This portrait of the Iranian Prime Minister Mirza Ali Asghar Khan Amin al-Sultan is unmistakably by the well-known Qajar artist Isma\\`il Jalayir. It is monumental in scale and conception and can justifiably be called Jalayir\\’s greatest surviving work. Works by this enigmatic artist are very rare, due partly to his habit of destroying paintings that did not entirely satisfy his own standards. As a result only five museums possess paintings in his hand: the Gulistan Palace Museum, the Sadabad Museum of Fine Arts, and the Museum of Decorative Arts, all in Tehran, the Victoria and Albert Museum, London, and the Leipzig Museum. the subject Mirza Ali Asghar Khan was the son of Aqa Muhammad Ibrahim Amin al-Sultan and was born in Tehran in A.H.1274 / A.D.1858. At the age of fifteen he joined his father\\’s staff and in 1871 both he and his father were among Nasir al-Din Shah\\’s entourage during his pilgrimage to Atabat. On his return to Tehran Mirza Ali Asghar Khan was promoted to sarhang and given command of the royal escort. In 1873-4, aged only sixteen, he succeeded his father as sahib-e jam (head of royal transport), and in 1878, still only twenty years old, he deputised for his father in all offices of state while the latter was away in Europe with the Shah. In 1299/1881 he was given the title Amin al-Mulk, and in 1300/1883 he inherited his father\\’s title Amin al-Sultan, along with his official functions. He continued his glittering career throughout the 1880s and 1890s and served Nasir al-Din until the Shah\\’s death in 1896, being responsible in large part for the calm transition of power to Muzaffar al-Din Shah. the artist Isma\\`il Jalayir was the son of Haji Muhammad Zaman Khan Jalayir of Khurasan. He was one of the most gifted artists and teachers at the School of Arts of the Dar al-Funun academy, which had been established in Tehran in 1851 by Nasir al-Din Shah Qajar. The School of Arts was opened in 1861. Jalayir\\’s individualistic manner is known to have caught the eye of Nasir al-Din Shah, with whom he quickly became a favourite. He and his works also became popular with other members of the court and senior politicians. By 1862-3 he had produced a portrait of the Shah and was to continue his royal association throughout his career. One of his main patrons was the young but powerful vizier Mirza Ali Asghar Khan, the subject of this portrait, whose connection with Jalayir seems to have come about in an unusual way. It is said that Jalayir was a perfectionist and was often dissatisfied with the final result of his endeavours; he was in the habit of examining his finished works and if they did not satisfy his own very strict criteria he would destroy them. Mirza Ali Asghar Khan heard about this dark tendency and invited Jalayir to his house, indicating that he was welcome to come and go as he pleased. At the same time he ordered his servants to watch Jalayir very carefully and as soon as he began to examine a completed work the servants were to whisk the painting away and hide it. In this way Mirza Ali Asghar Khan is said to have saved several works from destruction at the hand of their maker. this portrait Jalayir\\’s style was unique. Both his portraits and calligraphic works are marked by a charming and almost surreal contrast between large-scale forms in the foreground and middle-distance, and the microscopic world of flowers, animals and architecture that inhabit the intervening spaces. At every turn there is another miniature detail to be noticed, or an animal previously unseen among foliage suddenly appears. Specific types of objects reappear in his paintings like signatory motifs. In this portrait the carpet is very close to those in a closely related portrait sold at Sotheby\\’s, London, on 18 October 2001, lot 74, and in the scene of Ladies around a Samovar in the Victoria and Albert Museum (see Diba and Ekhtiar, no.86). The trees here also appear in the same two works as well a portrait of Nur Ali Shah in a private collection (Diba and Ekhtiar, no.85). A very similar chair and vase appear in the Sotheby\\’s portrait. B.W. Robinson summed up his style succinctly: \\“…His style was meticulous, thoroughly Europeanised on the surface, but fundamentally Persian, and tinged with a sort of gentle melancholy.\\” (Robinson 1991, p.887). The melancholy referred to by Robinson is evident here in the face of the young but serious politician, whose soft expression hints at a depth and spirituality not often associated with power and politics. In this particular work Jalayir has combined portraiture with his other great artistic love – calligraphy (which he applied with a brush) – and in this case the calligraphy consists of poetry, explanation and symbolic content. The main inscription, in large nasta\\`liq running across the centre of the picture area, is a couplet from Hafiz, as follows: feyz'e ruhul qodos arbaz madad farmayad digaran ham be-konand ancheh masiha mikard \\“If the Grace of the Holy Spirit be bestowed Others too could do what Christ would do\\” The smaller nasta\\`liq inscription above this is explanatory, as follows: in fard she'r-e hafez feyz-e ruhul qodos az ruy-e khatt-e hazrat-e mostatab-e ajall-e amjad-e arfa' janab-e [a]qa [ye[ amin al-soltan ruhi fadahu neveshteh shod \\“This single verse of Hafiz \\`fayz-e ruh al-qudus\\’ was copied from the handwriting of his Excellency, the Gracious, the Most Glorious, the Most Laudable, the Highest, the Excellency Amin al-Sultan, may my soul be sacrificed for him. The same image was drawn from his face\\” In small nasta\\`liq letters on the lion is written: zamamdari \\“Leadership\\” The first of these – the quotation from Hafiz – is exactly the sort of phrase that Jalayir loved to employ in his works. He was a deeply spiritual man, a follower of the Sufi leader Muhammad Isma\\`il Dhahibullah Azghudi and demonstrated his spiritual interests by painting at least four portraits of the Sufi dervish Nur Ali Shah (d.1797), several depictions of the Sacrifice of Isma\\`il and an album of portraits of The Seven Sufis. One of his greatest calligraphic works featured a prominent invocation to Ali. However, in this case he tells us, in the smaller calligraphy immediately above the main register, that this quotation from Hafiz was something that the sitter, Mirza Ali Asghar Khan Amin al-Sultan, had already copied out in his own hand, and Jalayir was featuring it here as a literary and calligraphic element of the portrait. This is interesting for three reasons. First, it absolutely confirms the identity of the sitter. Secondly, it tells us something about the literary tastes and spiritual aspects of the prime minister. And thirdly, it gives us a terminus quem by which to date the portrait. Jalayir refers to the sitter as \\“...Amin al-Sultan\\”. This title, one of his many, was not conferred on him until A.H.1300 / A.D.1883. In fact it was passed on to him, with the Shah\\’s blessing, from his father. Thus, this portrait cannot have been painted before 1883, when Mirza Ali was twenty-five years old. Furthermore, as Jalayir also tells us in the same inscription, the portrait was painted from life – \\“The same image was drawn from his face\\” – and his facial features indicate a young man of, perhaps, around twenty-five. Despite his youth he was already the most powerful politician and courtier in Iran, and it is possible that he commissioned Jalayir to paint this portrait in commemoration of his inheriting the title of Amin al-Sultan, hence the inclusion of that actual title in the nasta\\`liq inscription. The third inscription – the single word \\“leadership\\” is placed symbolically on the miniature lion of the lion and sun motif in background. The lion was symbolic of power, especially royal power, and the lion and sun motif was the symbol of the Qajar dynasty, placing it in the context of the history of Iranian kingship and sovereignty. Thus the placing of the word \\“leadership\\” in that position is stating that Amin al-Sultan was the leader of the Iranian state, the instrument of royal power. This directly political symbolism would also indicate that this was a commission to commemorate a specific aspect or moment of Mirza Ali Asghar Khan\\’s career. The sun of the lion and sun motif here has a human face, ringed by a solar nimbus. Another detail that may be a further reference to power is the scene on the vase in the foreground of a lion in combat with a dragon or serpent. This was a motif popular throughout the history of Persian art and perhaps symbolised the positive, good power of royal sovereignty, represented by the lion, over the darker forces of evil, as represented by the serpent/dragon. In the distance on the right of the picture is a five-storied architectural structure, probably a palace or royal pavilion. Such architectural vignettes often feature in Jalayir\\’s works. It is very close to a larger architectural scene included by Jalayir in one of his major calligraphic works (see Geneva 1985, no.177; Sotheby\\’s, London, 12 October 2004, lot 31). Interestingly, the back of that calligraphic work featured a previously unrecorded sketch of Mirza Ali Asghar Khan (see Sotheby\\’s, ibid.). Another similar building is seen in the background of one of Jalayir\\’s portraits of Nur Ali Shah (Diba and Ekhtiar, fig.XXXII, p.260). However, in this case a strikingly similar building, very probably the same actual edifice, can be seen painted on one of the panels beside the fireplace in the \\“Hall of Painting\\” reception room in the Gulistan palace in Tehran. Amin al-Sultan is wearing a portrait medallion of Nasir al-Din Shah at this neck. This is probably the Order of the Imperial Effigy, a superior grade of the Order of the Lion and the Sun. Instituted in 1848, the Order of the Imperial Effigy was reserved for the most senior courtiers of Iran, and was occasionally conferred on foreigners of exalted rank. Interestingly, it was the only Qajar order on which jewels were not forbidden by law: \\“The decoration with the Imperial Effigy alone is exempted from this rule, because of the respect due to the portrait of His Majesty, which demands that it should be surrounded by jewels.\\” (Mulder, 1990). An example of this medal, showing a similar design to that depicted in this portrait, was sold at auction through Morton and Eden, 25 May 2005, lot 428. Pourjavady, N., (gen.ed.), The Splendour of Iran, vol.II, Islamic Period (Vernacular Architecture, City Planning, Elements of Cities, Architectural Ornament), London, Booth-Clibborn Editions, 2001, p.395. Mulder, C.P., Persian Orders 1808-1925, Ordenshistorick Selskab, 1990 Robinson, B.W., \\‘Persian Painting under Zand and Qajar Dynasties\\’, in Cambridge History of Iran, edited by Avery, Hambly and Melville, vol.VII, CUP, 1991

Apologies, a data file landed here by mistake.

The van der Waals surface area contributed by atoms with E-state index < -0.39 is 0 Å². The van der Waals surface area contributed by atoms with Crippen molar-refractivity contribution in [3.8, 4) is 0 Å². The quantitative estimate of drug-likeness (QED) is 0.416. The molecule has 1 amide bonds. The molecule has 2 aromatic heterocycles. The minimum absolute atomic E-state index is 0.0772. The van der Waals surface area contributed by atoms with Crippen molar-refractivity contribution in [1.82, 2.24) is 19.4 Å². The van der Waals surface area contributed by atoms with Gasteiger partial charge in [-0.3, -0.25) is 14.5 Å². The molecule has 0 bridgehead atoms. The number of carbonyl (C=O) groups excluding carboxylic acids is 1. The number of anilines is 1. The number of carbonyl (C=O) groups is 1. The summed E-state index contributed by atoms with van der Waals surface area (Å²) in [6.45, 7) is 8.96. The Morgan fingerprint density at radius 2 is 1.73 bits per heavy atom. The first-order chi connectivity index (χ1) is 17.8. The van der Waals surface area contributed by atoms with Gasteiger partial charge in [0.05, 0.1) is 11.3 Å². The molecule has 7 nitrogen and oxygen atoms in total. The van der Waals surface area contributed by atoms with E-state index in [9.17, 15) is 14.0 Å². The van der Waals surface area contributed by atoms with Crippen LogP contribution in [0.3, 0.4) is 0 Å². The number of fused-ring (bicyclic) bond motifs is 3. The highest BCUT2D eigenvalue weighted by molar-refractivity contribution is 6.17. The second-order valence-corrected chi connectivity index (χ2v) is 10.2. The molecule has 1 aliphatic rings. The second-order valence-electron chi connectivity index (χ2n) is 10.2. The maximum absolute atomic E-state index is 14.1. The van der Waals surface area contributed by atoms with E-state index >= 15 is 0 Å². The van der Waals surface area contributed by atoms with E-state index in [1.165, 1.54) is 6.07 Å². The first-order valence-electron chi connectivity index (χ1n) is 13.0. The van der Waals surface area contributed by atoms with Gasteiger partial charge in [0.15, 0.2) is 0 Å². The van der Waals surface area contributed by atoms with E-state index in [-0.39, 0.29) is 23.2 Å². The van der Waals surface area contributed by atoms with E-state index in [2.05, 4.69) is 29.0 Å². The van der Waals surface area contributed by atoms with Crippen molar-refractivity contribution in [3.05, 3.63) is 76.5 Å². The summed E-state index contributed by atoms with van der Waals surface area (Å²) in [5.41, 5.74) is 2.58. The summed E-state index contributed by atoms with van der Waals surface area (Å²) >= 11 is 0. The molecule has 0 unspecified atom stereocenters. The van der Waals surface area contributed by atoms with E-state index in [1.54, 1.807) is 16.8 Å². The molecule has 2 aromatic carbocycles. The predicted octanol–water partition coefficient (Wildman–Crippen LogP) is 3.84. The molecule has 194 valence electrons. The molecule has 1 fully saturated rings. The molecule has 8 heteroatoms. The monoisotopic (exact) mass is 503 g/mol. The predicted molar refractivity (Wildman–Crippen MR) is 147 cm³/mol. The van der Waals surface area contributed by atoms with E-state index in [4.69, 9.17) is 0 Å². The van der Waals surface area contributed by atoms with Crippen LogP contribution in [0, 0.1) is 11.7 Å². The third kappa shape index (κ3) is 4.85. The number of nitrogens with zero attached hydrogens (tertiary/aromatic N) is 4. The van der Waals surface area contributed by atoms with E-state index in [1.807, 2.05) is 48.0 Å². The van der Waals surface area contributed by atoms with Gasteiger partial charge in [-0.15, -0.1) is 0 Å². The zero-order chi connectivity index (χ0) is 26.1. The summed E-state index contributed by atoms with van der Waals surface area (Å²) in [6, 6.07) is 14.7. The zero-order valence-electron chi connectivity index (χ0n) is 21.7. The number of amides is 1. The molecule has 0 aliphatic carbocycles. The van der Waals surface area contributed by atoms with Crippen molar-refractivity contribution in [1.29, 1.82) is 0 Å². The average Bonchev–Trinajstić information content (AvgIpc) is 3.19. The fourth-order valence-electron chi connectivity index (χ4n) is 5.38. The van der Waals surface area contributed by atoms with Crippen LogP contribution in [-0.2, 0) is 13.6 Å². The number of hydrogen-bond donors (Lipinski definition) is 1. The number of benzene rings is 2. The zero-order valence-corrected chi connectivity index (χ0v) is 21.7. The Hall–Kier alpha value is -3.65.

Ghulam Ali Khan - View Of Humayun's Tomb, Near Delhi

Ghulam Ali Khan - View Of Humayun's Tomb, Near Delhi

Original 1818


Gross Price
Lot number: 180
Mazhar Ali Khan (fl. 1840-1870)
View of Humayun's Tomb, near Delhi
with inscription 'Houmayoon's Tomb near Delhi' (on the reverse ofthe old mount)
pen and grey ink and watercolour, heightened with touches of white,gold and gum arabic, within the artist's original black-linedborder, unframed
8.1/8 x 11 in. (20.7 x 30 cm.)
Lot Notes
The present watercolour was executed by the artist Mazar AliKhan, a Delhi artist, active in the mid-19th century. He was theson of Ghulam Ali Khan (fl. 1827). This watercolour and the two inthe following lot are part of a series of watercolours similar to aset collected in Delhi by Sir Thomas Metcalfe, circa 1840. MazarAli was the main artist contributing to this famous set of views ofDelhi. Unsigned watercolours in the Victorian & Albert Museumhave also been tentatively attributed to the artist (see MildredArcher, Company Paintings: Indian Paintings of the British Period,London, 1992, p. 145-149.
This watercolour can be dated to the 1840s.